Analysis

On appeal, Dixon makes three arguments. His first argument is that the “some evidence” standard articulated in Hill was not met because the officers used physical force against him and because no medical records, pictures, camera footage, or documentation of any hospital reports existed. Second, Dixon argues that if the video evidence did exist, the AO did not review it as Dixon requested. Dixon's final argument is that the trial court wrongly charged and overcharged him for a filing fee on his petition and appeal. We will discuss each of Dixon's arguments in turn.

First, Dixon contends that the “some evidence” standard articulated in Hill was not met. Dixon states that he requested video footage of the incident, medical reports, and pictures of the injuries but that no documentary evidence was provided to him. Because the documentary evidence was not provided to him, Dixon believes that the “some evidence” standard was not met and his due process rights were violated.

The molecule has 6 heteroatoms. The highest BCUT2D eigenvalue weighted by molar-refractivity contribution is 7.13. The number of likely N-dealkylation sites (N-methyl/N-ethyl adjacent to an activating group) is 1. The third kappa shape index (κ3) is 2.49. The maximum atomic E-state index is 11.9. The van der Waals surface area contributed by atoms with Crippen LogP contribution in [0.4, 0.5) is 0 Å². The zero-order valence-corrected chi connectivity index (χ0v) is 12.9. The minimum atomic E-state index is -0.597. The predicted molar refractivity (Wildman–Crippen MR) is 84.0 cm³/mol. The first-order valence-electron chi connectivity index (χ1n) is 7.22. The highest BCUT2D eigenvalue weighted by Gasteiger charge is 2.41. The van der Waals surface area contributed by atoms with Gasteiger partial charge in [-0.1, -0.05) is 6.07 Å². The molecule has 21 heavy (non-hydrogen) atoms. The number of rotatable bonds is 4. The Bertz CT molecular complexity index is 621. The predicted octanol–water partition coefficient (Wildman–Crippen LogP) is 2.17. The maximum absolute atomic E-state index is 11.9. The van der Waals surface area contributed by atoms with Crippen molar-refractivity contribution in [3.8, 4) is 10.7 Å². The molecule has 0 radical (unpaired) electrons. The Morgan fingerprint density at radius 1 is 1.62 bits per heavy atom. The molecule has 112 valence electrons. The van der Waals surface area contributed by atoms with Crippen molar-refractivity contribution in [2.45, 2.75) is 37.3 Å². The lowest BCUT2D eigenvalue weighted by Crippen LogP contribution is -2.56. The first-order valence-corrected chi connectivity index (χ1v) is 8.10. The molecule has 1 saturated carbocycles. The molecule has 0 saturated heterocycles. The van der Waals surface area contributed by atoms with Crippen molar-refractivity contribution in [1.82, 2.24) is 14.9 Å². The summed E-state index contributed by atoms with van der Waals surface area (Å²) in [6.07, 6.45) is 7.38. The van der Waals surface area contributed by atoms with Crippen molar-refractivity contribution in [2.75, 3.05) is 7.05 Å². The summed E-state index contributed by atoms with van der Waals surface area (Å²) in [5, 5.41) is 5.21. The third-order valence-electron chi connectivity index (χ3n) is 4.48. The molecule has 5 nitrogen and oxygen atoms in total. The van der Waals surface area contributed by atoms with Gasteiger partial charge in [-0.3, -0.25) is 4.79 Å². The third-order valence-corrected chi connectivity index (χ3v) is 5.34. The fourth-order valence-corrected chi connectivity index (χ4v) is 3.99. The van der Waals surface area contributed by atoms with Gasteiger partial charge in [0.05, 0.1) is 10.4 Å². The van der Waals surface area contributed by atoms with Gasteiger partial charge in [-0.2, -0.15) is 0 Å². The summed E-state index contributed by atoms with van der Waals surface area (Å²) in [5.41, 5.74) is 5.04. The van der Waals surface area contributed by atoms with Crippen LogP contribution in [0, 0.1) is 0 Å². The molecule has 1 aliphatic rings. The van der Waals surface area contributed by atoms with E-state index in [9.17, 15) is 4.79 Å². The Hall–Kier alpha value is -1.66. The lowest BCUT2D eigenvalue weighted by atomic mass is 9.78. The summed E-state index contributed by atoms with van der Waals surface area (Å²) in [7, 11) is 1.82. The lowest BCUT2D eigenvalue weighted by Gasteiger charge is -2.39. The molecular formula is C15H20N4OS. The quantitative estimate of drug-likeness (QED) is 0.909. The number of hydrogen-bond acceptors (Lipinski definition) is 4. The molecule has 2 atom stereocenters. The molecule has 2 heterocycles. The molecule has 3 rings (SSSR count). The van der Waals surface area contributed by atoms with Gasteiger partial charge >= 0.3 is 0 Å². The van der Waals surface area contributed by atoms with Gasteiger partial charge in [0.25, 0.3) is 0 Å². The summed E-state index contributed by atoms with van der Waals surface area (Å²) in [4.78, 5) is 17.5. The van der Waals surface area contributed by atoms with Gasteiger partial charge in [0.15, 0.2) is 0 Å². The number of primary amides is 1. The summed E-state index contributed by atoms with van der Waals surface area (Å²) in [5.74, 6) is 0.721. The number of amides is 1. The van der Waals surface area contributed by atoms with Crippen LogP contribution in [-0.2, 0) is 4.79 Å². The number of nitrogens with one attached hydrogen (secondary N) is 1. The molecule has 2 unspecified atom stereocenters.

The United States Supreme Court, in Wolff v. McDonnell, 418 U.S. 539, 94 S.Ct. 2963, 41 L.Ed.2d 935 (1974), held that inmates are entitled to advance written notice of the charges against them, the opportunity to “call witnesses and present documentary evidence in [their] defense when permitting [them] to do so will not be unduly hazardous to institutional safety or correctional goals[,]” (418 U.S. at 566, 94 S.Ct. at 2979) and a “written statement by the fact finders as to the evidence relied on and reasons for the disciplinary action.” (Id. at 564, 94 S.Ct. at 2979). Additionally in Hill, supra, the United States Supreme Court cited Wolff and explained that Wolff did not require a specific “quantum of evidence.” Hill, 472 U.S. at 454, 105 S.Ct. at 2773. The Court held that,